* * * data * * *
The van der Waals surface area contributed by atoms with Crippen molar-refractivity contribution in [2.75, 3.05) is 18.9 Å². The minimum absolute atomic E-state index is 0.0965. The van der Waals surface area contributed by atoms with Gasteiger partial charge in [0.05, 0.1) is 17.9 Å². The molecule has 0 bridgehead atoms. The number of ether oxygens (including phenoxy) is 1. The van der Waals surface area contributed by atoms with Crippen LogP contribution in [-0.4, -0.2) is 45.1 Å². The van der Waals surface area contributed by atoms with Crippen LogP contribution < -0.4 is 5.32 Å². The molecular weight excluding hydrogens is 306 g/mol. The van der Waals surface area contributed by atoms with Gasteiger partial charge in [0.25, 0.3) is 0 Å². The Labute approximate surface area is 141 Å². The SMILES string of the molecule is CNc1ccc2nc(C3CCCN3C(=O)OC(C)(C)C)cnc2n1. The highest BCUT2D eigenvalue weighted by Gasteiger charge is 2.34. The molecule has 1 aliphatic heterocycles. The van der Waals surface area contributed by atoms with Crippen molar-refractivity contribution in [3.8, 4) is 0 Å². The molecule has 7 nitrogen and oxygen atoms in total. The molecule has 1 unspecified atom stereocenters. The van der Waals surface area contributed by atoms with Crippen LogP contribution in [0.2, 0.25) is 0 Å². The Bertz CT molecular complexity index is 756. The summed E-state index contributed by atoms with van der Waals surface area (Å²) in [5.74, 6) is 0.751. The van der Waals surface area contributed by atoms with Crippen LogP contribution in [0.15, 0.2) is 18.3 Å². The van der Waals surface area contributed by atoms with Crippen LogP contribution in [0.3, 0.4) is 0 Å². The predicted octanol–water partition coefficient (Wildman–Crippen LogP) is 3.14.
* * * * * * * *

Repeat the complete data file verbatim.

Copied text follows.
The van der Waals surface area contributed by atoms with Crippen molar-refractivity contribution in [2.75, 3.05) is 18.9 Å². The minimum absolute atomic E-state index is 0.0965. The van der Waals surface area contributed by atoms with Gasteiger partial charge in [0.05, 0.1) is 17.9 Å². The molecule has 0 bridgehead atoms. The number of ether oxygens (including phenoxy) is 1. The van der Waals surface area contributed by atoms with Crippen LogP contribution in [-0.4, -0.2) is 45.1 Å². The van der Waals surface area contributed by atoms with Crippen LogP contribution < -0.4 is 5.32 Å². The molecular weight excluding hydrogens is 306 g/mol. The van der Waals surface area contributed by atoms with Gasteiger partial charge in [0.25, 0.3) is 0 Å². The Labute approximate surface area is 141 Å². The SMILES string of the molecule is CNc1ccc2nc(C3CCCN3C(=O)OC(C)(C)C)cnc2n1. The highest BCUT2D eigenvalue weighted by Gasteiger charge is 2.34. The molecule has 1 aliphatic heterocycles. The van der Waals surface area contributed by atoms with Crippen molar-refractivity contribution in [3.8, 4) is 0 Å². The molecule has 7 nitrogen and oxygen atoms in total. The molecule has 1 unspecified atom stereocenters. The van der Waals surface area contributed by atoms with Crippen LogP contribution in [0.2, 0.25) is 0 Å². The Bertz CT molecular complexity index is 756. The summed E-state index contributed by atoms with van der Waals surface area (Å²) in [5.74, 6) is 0.751. The van der Waals surface area contributed by atoms with Crippen LogP contribution in [0.15, 0.2) is 18.3 Å². The van der Waals surface area contributed by atoms with Crippen LogP contribution in [0.3, 0.4) is 0 Å². The predicted octanol–water partition coefficient (Wildman–Crippen LogP) is 3.14.